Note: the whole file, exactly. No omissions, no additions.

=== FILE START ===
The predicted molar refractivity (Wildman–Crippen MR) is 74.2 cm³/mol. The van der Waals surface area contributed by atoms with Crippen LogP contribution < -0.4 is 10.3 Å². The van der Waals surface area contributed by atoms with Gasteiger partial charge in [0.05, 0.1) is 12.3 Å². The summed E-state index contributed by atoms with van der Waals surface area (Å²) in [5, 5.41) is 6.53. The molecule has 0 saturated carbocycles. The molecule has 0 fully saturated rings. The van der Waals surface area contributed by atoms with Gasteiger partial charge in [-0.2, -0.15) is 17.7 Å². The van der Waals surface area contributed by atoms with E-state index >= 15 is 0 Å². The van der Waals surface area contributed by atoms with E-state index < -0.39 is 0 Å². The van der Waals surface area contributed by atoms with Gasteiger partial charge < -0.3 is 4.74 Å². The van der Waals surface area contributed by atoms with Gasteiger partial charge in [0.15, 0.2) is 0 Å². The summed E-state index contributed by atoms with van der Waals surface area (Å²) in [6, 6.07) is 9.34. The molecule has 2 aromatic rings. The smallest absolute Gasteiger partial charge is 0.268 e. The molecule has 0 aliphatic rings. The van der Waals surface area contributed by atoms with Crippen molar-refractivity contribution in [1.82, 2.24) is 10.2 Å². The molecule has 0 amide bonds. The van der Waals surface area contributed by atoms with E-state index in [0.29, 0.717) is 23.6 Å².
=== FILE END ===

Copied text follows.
The predicted molar refractivity (Wildman–Crippen MR) is 74.2 cm³/mol. The van der Waals surface area contributed by atoms with Crippen LogP contribution < -0.4 is 10.3 Å². The van der Waals surface area contributed by atoms with Gasteiger partial charge in [0.05, 0.1) is 12.3 Å². The summed E-state index contributed by atoms with van der Waals surface area (Å²) in [5, 5.41) is 6.53. The molecule has 0 saturated carbocycles. The molecule has 0 fully saturated rings. The van der Waals surface area contributed by atoms with Gasteiger partial charge in [-0.2, -0.15) is 17.7 Å². The van der Waals surface area contributed by atoms with E-state index >= 15 is 0 Å². The van der Waals surface area contributed by atoms with E-state index < -0.39 is 0 Å². The van der Waals surface area contributed by atoms with Gasteiger partial charge < -0.3 is 4.74 Å². The van der Waals surface area contributed by atoms with Gasteiger partial charge in [0.15, 0.2) is 0 Å². The summed E-state index contributed by atoms with van der Waals surface area (Å²) in [6, 6.07) is 9.34. The molecule has 2 aromatic rings. The smallest absolute Gasteiger partial charge is 0.268 e. The molecule has 0 aliphatic rings. The van der Waals surface area contributed by atoms with Crippen molar-refractivity contribution in [1.82, 2.24) is 10.2 Å². The molecule has 0 amide bonds. The van der Waals surface area contributed by atoms with E-state index in [0.29, 0.717) is 23.6 Å².